Well being that I went to one of the Canadian schools I will say this....what department(s) are you looking at trying for? Once you have that in mind, go to their websites, or call their recruiting officer and find out the requirements they require for getting hired. Being that you are only 19 years old, you have plenty of time to gather some work experience/life experience/volunteer etc... and educational experience to show that you want to become a firefighter. And I whole heartedly agree with having something to fall back on... find a trade (which always helps in the fire service). If you get injured to the point that you can't ride the rigs....then what? Something else to think about. There are lots of schools out there ....do your homework, figure out where you want to work, where to get the best education (and yes it is expensive but look at the end result) make a plan on how you are going to get there and then do it. Firefighting is a profession/a career/your life it isn't just a job.

    Just my two cents...take it however you like

  15. #15
    MembersZone Subscriber
    LVFD301's Avatar
    Join Date
    Jun 2006
    Posts
    4,009

    Default

    At least you already know how to speak Canadian.

  16. #16
    Forum Member
    PNEFD23's Avatar
    Join Date
    Feb 2008
    Location
    Canada
    Posts
    48

    Default

    The reason the pre-service courses are so long, is because they are all through a community college that is partly provincially funded... Translation: Lot's of extra non fire bs that amounts to teacher job justification and more funding to the school.

    You have options, as you have found: Outside Canada, Arkansas and TD are some of the more popular choices. Inside Canada, FESTI (Toronto Airport), JIBC, Fire ETC, and MESC are shorter and more affordable choices.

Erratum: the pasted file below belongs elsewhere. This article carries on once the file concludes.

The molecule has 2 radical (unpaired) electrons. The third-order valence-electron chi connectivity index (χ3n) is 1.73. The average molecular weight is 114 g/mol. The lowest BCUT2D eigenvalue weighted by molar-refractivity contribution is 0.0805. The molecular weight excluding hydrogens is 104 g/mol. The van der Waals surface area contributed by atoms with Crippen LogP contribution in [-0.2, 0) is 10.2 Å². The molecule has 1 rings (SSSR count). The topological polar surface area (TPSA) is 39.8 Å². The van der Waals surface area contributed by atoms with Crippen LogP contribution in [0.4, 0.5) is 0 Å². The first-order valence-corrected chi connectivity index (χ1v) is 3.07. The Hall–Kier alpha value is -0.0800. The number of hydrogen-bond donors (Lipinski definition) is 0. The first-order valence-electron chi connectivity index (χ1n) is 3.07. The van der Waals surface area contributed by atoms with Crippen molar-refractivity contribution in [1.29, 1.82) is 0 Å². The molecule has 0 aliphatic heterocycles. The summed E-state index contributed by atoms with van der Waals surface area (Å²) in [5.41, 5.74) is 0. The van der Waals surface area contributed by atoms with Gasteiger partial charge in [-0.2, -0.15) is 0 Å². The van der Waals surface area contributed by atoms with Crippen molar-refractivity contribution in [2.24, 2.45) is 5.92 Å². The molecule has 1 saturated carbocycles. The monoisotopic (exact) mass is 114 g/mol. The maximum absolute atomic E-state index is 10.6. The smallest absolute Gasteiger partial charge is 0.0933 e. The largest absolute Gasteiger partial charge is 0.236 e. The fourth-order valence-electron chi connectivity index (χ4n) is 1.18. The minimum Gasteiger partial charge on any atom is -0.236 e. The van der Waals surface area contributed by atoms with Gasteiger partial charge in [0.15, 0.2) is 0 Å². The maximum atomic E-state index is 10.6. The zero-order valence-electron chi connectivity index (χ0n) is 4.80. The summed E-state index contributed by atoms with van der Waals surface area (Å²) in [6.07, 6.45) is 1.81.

Third option is to join a volunteer/POC Department and get your training that way. Complete the sign off's and write the OFM tests.

    All of the above is accredited by PROBARD, IFSAC or both, and will get you you're 1001's.

    There are two Dept's in Ontario that will NOT accept TD: London and Barrie.

    As for the comments that having a fire education is a waste: 95% of full time departments in Onterrible require pre-service/1001's, a dz license, and first aid/ HCP level CPR as MINIMUM qualifications to even apply.

Thread Information

Users Browsing this Thread

There are currently 1 users browsing this thread. (0 members and 1 guests)

Similar Threads

  1. Question for Canadian fire departments
    By ainman in forum Apparatus Innovation
    Replies: 7
    Last Post: 03-06-2011, 11:37 AM
  2. College Won't Issue My Certification! Advice needed!
    By Greymantle in forum Firefighters Forum
    Replies: 1
    Last Post: 04-29-2007, 12:26 AM
  3. Fire on Canadian warship
    By RspctFrmCalgary in forum Firefighters Forum
    Replies: 7
    Last Post: 06-08-2005, 03:55 PM
  4. Replies: 30
    Last Post: 09-03-2004, 10:58 AM
  5. East Coast Smoke and Canadian Fire?
    By captstanm1 in forum Firefighters Forum
    Replies: 33
    Last Post: 07-09-2002, 09:21 AM

Tags for this Thread

Posting Permissions

  • You may not post new threads
  • You may not post replies
  • You may not post attachments
  • You may not edit your posts

Log in

Click here to log in or register